Will be pegged as a pure in-the-box safety. Protected in coverage by being used extensively as a Robber his senior season. Linear, high-cut player who is tall in his back pedals. Displays stiff hips, average change-of-direction ability and burst. His height and average short-area quickness become an issue when trying to break down quickly to make tackles in space, can be eluded in the open field by quicker receivers and running backs. Also lacks flexibility to turn-and-run with better receivers and tight ends. Does not have the range to get to the sideline, even sometimes to the hash, in single-high looks. Stares into the backfield, gets frozen and fooled by play action, loses receivers behind him, and takes time to recover after a false step.
NFL COMPARISON: Bernard Pollard
NFL Combine Results:
- 40 Yard Dash: 4.59 seconds
- Bench Press: 19 reps(Top Performer among DBs)
- Vertical Jump: 40 inches(Top Performer among DBs)
- Broad Jump: 131 inches(Top Performer among DBs)
- 3 Cone Drill: 6.89 seconds
- 20 Yard Shuttle: 4.20 seconds
- Arm Length: 32 1/4"
- Hand Length: 8 7/8"
CBSSports.com Scouting Report on McDonald:
Strengths: Looks the part of a traditional NFL safety, possessing broad shoulders, a trim middle and impressive overall musculature. Moved all around as part of USC's defense in 2012, lining up as a single centerfielder, a corner covering slot receivers, a blitzing linebacker up the middle or off the edge and in his more familiar two-deep package.
Aggressive defender who attacks the line of scrimmage when he reads run. Physically takes on and shed blockers and is a lights-out hitter. Brings his hips to explode through the ballcarrier, yet wrapping his arms securely. Possesses good straight-line speed with a burst to close and the length to make tackles of ballcarriers seemingly out of his reach. Uses his height and physicality well to compete for jump balls. Good ball-skills. Dependable, no-nonsense player.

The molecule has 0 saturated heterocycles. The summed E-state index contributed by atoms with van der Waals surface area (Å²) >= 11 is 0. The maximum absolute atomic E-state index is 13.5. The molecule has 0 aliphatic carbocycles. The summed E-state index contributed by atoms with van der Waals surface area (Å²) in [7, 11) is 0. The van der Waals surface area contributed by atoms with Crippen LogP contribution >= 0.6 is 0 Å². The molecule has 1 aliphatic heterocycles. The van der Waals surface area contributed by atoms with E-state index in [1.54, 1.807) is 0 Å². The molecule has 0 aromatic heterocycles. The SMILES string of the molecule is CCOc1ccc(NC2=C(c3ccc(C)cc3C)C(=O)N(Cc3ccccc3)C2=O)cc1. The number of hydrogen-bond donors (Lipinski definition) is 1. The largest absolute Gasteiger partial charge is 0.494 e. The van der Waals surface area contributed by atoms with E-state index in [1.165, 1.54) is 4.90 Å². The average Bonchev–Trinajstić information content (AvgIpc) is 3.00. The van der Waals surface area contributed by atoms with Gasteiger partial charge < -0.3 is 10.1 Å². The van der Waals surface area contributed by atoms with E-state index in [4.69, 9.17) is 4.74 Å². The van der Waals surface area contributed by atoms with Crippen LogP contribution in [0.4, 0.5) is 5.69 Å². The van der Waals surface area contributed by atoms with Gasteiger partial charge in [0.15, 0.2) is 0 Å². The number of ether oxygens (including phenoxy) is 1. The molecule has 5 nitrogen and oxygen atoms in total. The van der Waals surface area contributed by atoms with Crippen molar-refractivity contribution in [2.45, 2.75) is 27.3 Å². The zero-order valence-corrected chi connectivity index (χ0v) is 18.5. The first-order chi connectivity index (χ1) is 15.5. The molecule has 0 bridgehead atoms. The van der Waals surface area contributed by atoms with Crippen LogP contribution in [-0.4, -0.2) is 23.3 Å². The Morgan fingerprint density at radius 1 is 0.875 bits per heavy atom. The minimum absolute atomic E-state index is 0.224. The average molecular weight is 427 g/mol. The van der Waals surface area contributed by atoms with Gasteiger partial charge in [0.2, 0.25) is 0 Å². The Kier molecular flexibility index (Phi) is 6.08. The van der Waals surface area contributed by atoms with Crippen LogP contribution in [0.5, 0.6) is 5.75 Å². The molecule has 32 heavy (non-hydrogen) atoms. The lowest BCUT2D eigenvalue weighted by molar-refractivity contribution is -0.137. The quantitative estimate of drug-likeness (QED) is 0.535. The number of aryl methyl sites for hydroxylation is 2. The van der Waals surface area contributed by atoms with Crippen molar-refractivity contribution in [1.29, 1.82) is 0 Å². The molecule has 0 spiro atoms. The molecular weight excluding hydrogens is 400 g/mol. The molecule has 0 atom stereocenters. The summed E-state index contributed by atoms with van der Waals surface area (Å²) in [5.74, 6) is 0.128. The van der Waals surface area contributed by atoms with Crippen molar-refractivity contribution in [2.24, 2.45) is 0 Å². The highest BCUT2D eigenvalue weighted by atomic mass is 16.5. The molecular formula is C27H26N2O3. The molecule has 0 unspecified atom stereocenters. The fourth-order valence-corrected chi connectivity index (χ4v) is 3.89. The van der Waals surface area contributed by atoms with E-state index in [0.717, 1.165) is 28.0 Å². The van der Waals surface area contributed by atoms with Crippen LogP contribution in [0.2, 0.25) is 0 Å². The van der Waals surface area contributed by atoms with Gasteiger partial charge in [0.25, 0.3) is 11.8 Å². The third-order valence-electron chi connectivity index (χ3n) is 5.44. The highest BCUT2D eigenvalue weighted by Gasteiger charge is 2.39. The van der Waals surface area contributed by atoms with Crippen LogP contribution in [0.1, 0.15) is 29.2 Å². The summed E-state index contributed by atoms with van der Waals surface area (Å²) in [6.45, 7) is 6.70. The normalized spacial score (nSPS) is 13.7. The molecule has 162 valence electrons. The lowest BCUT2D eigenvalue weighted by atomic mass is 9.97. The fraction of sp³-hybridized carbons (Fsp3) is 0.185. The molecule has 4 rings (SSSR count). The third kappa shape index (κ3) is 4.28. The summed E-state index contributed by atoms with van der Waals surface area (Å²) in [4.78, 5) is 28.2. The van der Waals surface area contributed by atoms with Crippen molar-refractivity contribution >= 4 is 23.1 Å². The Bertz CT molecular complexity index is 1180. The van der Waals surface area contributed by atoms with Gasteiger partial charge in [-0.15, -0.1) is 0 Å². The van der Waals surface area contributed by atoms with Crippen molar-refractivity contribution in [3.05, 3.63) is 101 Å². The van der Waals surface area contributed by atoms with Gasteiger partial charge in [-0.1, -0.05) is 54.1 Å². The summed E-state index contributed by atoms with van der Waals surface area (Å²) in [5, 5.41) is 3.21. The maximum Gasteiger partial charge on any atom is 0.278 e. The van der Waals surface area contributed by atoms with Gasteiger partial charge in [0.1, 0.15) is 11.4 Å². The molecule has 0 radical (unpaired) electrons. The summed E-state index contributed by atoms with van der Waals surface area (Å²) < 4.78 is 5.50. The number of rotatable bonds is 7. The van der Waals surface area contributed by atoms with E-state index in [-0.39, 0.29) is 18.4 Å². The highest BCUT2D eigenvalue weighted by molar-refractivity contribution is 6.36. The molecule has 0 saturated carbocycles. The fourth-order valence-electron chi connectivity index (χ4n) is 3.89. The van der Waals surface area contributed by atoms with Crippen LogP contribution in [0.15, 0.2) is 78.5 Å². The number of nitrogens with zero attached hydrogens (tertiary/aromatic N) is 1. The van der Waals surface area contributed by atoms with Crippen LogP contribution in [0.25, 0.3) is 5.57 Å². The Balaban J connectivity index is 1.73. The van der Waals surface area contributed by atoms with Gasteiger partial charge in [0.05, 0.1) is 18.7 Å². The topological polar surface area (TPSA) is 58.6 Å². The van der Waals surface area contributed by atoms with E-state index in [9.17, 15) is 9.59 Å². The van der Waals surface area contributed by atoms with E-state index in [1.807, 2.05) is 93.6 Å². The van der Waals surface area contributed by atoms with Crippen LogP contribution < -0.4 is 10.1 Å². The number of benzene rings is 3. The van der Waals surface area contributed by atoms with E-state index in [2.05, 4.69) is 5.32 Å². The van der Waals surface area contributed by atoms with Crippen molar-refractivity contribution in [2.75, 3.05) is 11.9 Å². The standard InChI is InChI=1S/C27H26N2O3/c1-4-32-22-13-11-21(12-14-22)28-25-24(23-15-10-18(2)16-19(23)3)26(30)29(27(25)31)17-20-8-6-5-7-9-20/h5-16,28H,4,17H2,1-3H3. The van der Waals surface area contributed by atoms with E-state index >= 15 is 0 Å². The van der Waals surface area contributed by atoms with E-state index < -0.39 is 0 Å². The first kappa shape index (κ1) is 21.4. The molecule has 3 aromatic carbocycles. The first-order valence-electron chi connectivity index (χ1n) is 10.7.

Weaknesses: Long, lanky build that makes him a step slow in transitioning. Has to gather himself out of his cuts, giving receivers room to gain separation. Seemed confused in Kiffin's scheme. Too often drifted out of position by attempting to read the quarterback's eyes, leaving huge gaps in the secondary for the high-octane passing attacks in the Pac-12 to exploit.
Had a generally underwhelming performance throughout the week of practice at the Senior Bowl and could be losing momentum as the draft approaches. Underwent surgery to his ankle (undisclosed) following 2010 spring.
Compares To: Kam Chancellor, SS, Seattle Seahawks -- While not quite as imposing as the 6-3, 232-pound Chancellor, McDonald's size and physicality is sure to intrigue teams looking for an enforcer against the running game and one athletic enough to handle the bigger hybrid receivers now running down the seam as tight ends in the NFL. Like Chancellor, a former free safety at Virginia Tech, McDonald's best fit in the NFL would be as an "in the box" type rather than playing over the top.
- Rob Rang
Personally I love big athletic safeties like McDonald. T.J. is a good blitzer and has good ball skills. He will have value on special teams. Has the size to potentially block some kicks and is a big hitter to make an impact play on returns. Now the bad...like most big safeties he is a liability in coverage. He probably is an "in the box" guy, which isn't totally bad considering he's a mid to late round guy. Not sure where he would fit in with Carter/Moore/Bruton though. I wouldn't be upset with drafting him, especially in the 4-5th round. The Broncos decision makers don't seem too thrilled with the safety play it seems, so I'm not ruling out a draft pick being used on a safety again.